A random collection of stuff mostly about operating systems, software licensing, technology, and privacy
July 17, 2005 (Updated 08/2013 to fix broken links)
My attitude towards standards was funadamentally the same as the bandit in the “The Treasure of the Sierra Madre”— “Badges? We ain’t got no badges. We don’t need no badges. I don’t have to show you any stinking badges!”
“Standards? I ain’t got no standards. I don’t need no standards. I don’t have to show you any stinking standards.”
But actually I need standards. Without them I’m stuck trying to get this site to look and work the way I want it with little luck. The layout is never what I want. The pages are too hard to maintain, and therefore weren’t maintained.
Oh, and I use Apple Mac computers with Safari, and Windows computers with Internet Explorer and Firefox. Without standards the pages on this site used to look really different on different browsers.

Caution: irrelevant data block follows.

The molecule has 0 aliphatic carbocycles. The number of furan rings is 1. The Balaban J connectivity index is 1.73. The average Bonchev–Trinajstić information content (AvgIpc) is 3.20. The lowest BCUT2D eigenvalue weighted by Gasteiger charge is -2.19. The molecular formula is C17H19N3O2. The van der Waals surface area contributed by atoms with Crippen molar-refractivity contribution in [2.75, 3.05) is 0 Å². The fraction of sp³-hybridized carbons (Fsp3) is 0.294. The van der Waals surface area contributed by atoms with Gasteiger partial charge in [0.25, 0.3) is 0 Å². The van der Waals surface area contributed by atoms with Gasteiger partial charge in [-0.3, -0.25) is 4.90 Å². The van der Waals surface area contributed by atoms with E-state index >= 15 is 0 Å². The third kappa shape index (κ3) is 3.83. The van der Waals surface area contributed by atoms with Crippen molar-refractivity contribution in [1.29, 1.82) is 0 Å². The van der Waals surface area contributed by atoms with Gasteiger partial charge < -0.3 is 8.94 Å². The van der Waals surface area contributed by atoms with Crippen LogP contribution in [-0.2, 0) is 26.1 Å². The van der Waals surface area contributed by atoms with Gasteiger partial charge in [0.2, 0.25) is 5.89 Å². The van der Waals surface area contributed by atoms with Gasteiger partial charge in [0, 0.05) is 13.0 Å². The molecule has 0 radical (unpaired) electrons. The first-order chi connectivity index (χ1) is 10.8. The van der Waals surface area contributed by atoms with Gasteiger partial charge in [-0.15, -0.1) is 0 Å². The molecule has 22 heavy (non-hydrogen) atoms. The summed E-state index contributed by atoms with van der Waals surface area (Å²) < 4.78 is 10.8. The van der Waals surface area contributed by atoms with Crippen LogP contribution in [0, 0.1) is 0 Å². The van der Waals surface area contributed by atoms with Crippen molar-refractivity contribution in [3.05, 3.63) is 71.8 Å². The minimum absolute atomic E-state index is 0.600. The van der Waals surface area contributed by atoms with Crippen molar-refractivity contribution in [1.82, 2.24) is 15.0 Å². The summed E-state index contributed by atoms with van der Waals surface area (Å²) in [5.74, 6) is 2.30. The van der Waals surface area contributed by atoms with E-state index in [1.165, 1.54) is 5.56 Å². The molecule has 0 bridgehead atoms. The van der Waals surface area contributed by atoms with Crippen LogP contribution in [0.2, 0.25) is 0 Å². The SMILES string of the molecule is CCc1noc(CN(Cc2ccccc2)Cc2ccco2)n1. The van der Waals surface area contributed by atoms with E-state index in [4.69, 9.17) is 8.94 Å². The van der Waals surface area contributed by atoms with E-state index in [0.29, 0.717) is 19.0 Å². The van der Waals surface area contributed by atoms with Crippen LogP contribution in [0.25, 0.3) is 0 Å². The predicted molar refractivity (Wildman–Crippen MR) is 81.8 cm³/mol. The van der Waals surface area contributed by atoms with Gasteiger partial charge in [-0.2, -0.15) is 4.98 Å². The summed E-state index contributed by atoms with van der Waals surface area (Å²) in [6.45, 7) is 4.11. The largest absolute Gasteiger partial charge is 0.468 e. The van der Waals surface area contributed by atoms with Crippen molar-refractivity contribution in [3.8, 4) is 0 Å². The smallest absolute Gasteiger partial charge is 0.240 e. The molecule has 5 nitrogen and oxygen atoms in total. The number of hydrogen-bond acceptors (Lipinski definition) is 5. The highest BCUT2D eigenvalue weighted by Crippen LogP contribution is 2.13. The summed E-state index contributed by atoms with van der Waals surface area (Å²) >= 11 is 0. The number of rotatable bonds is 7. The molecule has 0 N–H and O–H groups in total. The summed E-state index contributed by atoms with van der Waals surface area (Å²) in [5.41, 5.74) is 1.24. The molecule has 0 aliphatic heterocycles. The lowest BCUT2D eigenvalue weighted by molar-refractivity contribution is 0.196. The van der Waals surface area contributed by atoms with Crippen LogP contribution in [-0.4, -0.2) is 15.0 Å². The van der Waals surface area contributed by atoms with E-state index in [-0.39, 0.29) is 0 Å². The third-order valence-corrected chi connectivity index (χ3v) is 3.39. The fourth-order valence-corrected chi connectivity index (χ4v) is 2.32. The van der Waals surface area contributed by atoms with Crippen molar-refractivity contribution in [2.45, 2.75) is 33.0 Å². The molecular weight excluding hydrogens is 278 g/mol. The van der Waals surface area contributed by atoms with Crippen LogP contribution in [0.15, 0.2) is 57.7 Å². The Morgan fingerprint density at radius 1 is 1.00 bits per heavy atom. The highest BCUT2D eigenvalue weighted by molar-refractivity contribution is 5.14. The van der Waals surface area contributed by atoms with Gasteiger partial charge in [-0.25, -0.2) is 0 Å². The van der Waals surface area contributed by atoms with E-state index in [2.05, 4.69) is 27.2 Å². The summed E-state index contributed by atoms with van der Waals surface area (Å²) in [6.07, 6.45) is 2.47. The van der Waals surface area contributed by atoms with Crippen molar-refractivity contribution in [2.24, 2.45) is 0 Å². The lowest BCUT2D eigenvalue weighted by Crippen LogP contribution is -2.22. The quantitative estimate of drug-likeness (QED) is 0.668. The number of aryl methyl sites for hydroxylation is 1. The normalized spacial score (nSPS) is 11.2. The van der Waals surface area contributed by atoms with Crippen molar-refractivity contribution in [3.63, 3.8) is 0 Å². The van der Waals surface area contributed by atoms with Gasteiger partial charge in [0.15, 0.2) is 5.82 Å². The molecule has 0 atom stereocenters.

The result: yet another stale site on the Web.
About a year ago I started working on a patient information CD for the Wegener’s Granulomatosis Association. The goal was to create a CD containing information about Wegener’s Granulomatosis that would run on any personal computer regardless of the operating system. To accomplish this I decided not to install any software on the computer, but rather rely on browsers.
So with a new respect for standards I have decided to rework this Web site. No more using tables for layout. The content is now seperate from the layout. Is it perfect? No, I’m still learning.
In fact right now this page looks great on Safari, and Firefox but has some issues on IE with spacing and basic layout.
Several books and Web sites helped us learn and begin to understand what we could do with XHTML and CSS including:
More proof of the value of using CSS can be seen at the CSS Zen Garden Web site.
So the goal of this site going forward is to make each page content valid XHTML, and the associated style sheet valid for CSS.
I'll see how it goes from here.